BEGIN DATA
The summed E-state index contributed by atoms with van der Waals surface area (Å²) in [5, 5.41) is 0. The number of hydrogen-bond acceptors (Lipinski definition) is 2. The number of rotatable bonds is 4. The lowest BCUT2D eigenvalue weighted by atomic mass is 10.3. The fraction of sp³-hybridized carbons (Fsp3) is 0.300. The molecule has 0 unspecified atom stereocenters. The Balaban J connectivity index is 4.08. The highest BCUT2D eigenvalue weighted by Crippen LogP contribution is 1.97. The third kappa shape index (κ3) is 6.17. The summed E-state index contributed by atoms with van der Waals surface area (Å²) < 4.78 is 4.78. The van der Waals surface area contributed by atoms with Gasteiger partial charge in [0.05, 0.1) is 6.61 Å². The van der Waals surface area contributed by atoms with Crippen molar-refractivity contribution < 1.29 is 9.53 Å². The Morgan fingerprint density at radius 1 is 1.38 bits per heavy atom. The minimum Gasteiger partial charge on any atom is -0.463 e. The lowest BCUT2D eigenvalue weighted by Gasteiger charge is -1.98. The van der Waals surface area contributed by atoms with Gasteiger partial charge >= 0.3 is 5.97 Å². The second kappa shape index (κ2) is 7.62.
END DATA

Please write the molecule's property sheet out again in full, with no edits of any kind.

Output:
The summed E-state index contributed by atoms with van der Waals surface area (Å²) in [5, 5.41) is 0. The number of hydrogen-bond acceptors (Lipinski definition) is 2. The number of rotatable bonds is 4. The lowest BCUT2D eigenvalue weighted by atomic mass is 10.3. The fraction of sp³-hybridized carbons (Fsp3) is 0.300. The molecule has 0 unspecified atom stereocenters. The Balaban J connectivity index is 4.08. The highest BCUT2D eigenvalue weighted by Crippen LogP contribution is 1.97. The third kappa shape index (κ3) is 6.17. The summed E-state index contributed by atoms with van der Waals surface area (Å²) < 4.78 is 4.78. The van der Waals surface area contributed by atoms with Gasteiger partial charge in [0.05, 0.1) is 6.61 Å². The van der Waals surface area contributed by atoms with Crippen molar-refractivity contribution < 1.29 is 9.53 Å². The Morgan fingerprint density at radius 1 is 1.38 bits per heavy atom. The minimum Gasteiger partial charge on any atom is -0.463 e. The lowest BCUT2D eigenvalue weighted by Gasteiger charge is -1.98. The van der Waals surface area contributed by atoms with Gasteiger partial charge >= 0.3 is 5.97 Å². The second kappa shape index (κ2) is 7.62.